Nine months ago I was diagnosed with a brainstem tumor. After surgery and radiation, the remaining bits of tumor are likely dormant and should stay that way for decades. Yet there is this unpleasant game of being scanned every few months to see if things are quiet or if the mass is growing or spreading. Between those scans, my doctor says, “Live your normal life.” But it’s difficult to relax. I realize I have been holding my breath for months, wondering what my future holds. With all of this tidying up, I wonder, am I cleaning out my closets or am I preparing for death?
For now, I’m accepting that at some point I will die and I will not need all this stuff. Nor do I want to leave it for my children to have to manage. Letting go is not the same as resignation. I’m choosing acceptance over resistance. In letting go, I don’t feel loss, I feel free.
The Tibetans have a meditation practice called Tonglen. “Tong” means letting go and ‘len” means accepting. Essentially, you inhale and accept what is. Then you exhale and let go. Here’s the thing: some teachers describe it as breathing in the bad and breathing out the good. It’s the opposite of what I am inclined to do. My tendency is to want to build a moat around everyone and everything that I love and guard them. I want to keep everything good on the inside of the moat, and put everything bad on the outside. But the Tibetans understand that the problem is not the bad stuff, it’s our desire to control our surroundings as if we could somehow slip by death and suffering without being touched.
I thought I was doing well at letting go until yesterday. I have a red, woven bracelet around my right wrist. It’s really just three threads braided together, no thicker than a hair tie. It was given to me by my Cambodian friend, Cho, four years ago. He had it blessed by a monk to wish me safety and health on my journeys ahead. Back then, my journeys were out there, traveling the world, guiding students and teachers. Now my journeys are inward as I learn to let go of my attachment to control and well, things.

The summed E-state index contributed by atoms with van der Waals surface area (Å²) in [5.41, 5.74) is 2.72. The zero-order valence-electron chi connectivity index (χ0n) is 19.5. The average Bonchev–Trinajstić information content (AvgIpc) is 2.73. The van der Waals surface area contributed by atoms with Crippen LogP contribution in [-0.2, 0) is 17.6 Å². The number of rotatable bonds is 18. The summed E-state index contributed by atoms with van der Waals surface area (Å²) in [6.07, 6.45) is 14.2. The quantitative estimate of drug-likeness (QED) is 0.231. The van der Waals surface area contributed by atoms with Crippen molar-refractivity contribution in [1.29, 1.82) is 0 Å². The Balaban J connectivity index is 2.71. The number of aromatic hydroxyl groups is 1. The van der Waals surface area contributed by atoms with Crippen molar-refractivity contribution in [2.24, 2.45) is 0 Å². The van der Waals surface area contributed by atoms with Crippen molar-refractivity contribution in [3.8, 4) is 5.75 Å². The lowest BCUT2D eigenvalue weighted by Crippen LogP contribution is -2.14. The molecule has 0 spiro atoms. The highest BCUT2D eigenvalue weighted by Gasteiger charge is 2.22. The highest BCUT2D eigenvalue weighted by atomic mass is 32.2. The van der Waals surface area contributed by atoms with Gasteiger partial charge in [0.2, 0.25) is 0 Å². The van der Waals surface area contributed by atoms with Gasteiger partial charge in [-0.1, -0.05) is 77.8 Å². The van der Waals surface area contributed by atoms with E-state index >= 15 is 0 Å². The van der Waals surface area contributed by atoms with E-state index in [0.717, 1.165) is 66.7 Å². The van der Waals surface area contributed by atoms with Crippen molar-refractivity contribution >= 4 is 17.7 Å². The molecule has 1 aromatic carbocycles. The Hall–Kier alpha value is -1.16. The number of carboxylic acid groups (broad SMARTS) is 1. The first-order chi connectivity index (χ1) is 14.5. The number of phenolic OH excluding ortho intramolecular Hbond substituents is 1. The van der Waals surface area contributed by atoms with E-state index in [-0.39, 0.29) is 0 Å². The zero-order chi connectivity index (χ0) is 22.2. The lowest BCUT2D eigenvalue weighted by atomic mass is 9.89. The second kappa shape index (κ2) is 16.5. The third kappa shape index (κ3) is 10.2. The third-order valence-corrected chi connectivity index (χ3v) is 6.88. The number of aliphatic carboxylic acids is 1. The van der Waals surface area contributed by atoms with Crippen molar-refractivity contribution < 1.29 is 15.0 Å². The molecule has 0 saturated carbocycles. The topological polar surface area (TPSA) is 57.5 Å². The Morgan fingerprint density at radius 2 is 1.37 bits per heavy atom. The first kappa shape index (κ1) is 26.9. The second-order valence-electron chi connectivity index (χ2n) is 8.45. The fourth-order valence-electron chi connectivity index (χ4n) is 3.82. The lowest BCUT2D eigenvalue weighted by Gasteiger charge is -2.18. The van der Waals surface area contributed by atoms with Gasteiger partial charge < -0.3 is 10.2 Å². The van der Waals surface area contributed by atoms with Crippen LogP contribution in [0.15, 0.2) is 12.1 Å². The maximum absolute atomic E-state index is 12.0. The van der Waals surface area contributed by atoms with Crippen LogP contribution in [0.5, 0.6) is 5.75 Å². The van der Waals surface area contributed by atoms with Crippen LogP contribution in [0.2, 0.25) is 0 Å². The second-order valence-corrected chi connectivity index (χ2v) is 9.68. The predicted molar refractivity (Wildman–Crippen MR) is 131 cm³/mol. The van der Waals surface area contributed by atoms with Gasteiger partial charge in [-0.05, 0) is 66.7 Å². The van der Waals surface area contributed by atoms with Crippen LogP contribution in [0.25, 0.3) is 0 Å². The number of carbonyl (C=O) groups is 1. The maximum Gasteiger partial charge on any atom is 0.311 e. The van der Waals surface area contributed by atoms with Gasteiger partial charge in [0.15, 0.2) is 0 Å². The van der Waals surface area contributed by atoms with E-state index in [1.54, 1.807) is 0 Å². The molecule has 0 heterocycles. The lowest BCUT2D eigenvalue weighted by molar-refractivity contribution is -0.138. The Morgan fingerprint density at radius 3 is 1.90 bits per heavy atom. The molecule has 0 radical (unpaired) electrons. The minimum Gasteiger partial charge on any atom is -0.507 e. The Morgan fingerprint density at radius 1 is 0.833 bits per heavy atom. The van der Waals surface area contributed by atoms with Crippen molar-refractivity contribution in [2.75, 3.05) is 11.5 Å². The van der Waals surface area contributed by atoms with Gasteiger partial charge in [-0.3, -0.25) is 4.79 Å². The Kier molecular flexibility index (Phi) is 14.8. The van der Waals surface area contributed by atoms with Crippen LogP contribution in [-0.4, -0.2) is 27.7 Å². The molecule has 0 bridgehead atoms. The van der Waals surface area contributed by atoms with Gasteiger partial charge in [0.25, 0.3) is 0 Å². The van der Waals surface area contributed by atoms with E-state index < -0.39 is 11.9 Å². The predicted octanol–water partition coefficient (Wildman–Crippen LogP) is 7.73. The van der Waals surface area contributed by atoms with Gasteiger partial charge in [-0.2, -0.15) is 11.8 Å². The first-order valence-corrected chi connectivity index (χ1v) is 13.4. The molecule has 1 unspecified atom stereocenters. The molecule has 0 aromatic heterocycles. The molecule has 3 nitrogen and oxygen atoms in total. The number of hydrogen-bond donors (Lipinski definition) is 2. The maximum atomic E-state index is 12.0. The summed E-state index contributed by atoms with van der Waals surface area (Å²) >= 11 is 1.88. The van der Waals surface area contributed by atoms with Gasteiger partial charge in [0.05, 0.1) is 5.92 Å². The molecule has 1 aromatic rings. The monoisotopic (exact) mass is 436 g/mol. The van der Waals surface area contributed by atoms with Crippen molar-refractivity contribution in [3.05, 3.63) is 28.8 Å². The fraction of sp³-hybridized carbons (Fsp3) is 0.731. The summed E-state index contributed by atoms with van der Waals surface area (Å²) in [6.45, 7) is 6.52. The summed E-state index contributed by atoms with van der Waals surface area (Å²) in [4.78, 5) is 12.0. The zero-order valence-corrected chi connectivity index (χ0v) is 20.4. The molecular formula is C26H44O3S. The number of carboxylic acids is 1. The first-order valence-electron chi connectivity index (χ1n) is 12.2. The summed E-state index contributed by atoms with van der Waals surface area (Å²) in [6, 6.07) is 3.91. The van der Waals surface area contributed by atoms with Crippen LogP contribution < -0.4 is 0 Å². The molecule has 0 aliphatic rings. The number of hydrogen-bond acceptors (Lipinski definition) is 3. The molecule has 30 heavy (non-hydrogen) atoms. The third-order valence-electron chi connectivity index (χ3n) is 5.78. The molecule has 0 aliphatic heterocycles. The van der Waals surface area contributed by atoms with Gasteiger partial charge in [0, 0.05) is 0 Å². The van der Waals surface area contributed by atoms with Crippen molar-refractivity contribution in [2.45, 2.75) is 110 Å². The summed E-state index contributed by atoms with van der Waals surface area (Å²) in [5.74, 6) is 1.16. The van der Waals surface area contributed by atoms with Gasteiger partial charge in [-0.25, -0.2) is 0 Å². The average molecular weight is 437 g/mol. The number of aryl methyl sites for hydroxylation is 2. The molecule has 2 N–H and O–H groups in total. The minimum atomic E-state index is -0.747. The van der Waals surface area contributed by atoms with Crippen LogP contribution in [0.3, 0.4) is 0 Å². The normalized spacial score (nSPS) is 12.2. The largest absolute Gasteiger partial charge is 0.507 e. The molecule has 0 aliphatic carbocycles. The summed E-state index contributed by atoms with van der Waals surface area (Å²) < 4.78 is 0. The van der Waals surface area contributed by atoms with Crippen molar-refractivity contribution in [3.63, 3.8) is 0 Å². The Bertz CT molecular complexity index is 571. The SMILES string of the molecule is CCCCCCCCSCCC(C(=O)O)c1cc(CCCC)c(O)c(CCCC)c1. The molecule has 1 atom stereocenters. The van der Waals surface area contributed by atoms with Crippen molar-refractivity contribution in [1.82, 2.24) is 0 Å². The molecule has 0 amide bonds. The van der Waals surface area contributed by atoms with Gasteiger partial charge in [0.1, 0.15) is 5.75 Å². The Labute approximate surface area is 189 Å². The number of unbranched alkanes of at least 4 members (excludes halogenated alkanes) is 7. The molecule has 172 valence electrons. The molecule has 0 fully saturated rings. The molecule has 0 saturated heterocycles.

The red fibers are fraying. Every time I go through a procedure at the hospital, I read the thinning threads like lines on my palm. I am somehow convinced that possessing the bracelet is what gives me strength and vitality. Is the red cord still there? Good. I’m alive.
This week I pick up my daughter from school and when I look down at my wrist, the red cord is gone. I have a strange sense of relief. It’s gone, and I am still standing. I am no longer counting on something external to tell me how I feel on the inside.
“Red cords are supposed to break,” my friend Christine explains when I tell her about my playground tragedy. “When it’s gone, it means that you are a different person who has integrated the insights you needed to learn.” She’s right, I am a completely different person than I was four years ago. I am different than I was nine months ago.
Inside me, there is a tender transformation happening: away from stuff, towards what really matters: relationships and contributing to the greater good. My in-laws’ courage is allowing me to empty my closets and treasure every conversation. The change feels really good. I am learning that I need less and less material shit to be happy.
Before, I was trying to hold on to as much as I possibly could in case I needed it someday. I thought I was keeping pain and suffering at bay. I wanted to hermetically seal moments of health and happiness and safety. I was fine letting go of things that I didn’t really care about, but during this purge of things, I went deeper. I put a lot of good out the door and discovered that there is a lot more goodness where that came from.
Now, if we could only get Grandma to let go of those yogurts…
Storykeeper: Susie Rinehart
Susie Rinehart is an award-winning writer, a global educator, a community activist, a mother, and a brainstem tumor survivor. She writes about how she had to abandon safety to risk living the life she wanted to lead. For 23 years, she traveled the world as a professional guide and teacher. Now her journeys are inward as she lets let go of worry and fear to find joy and radical compassion.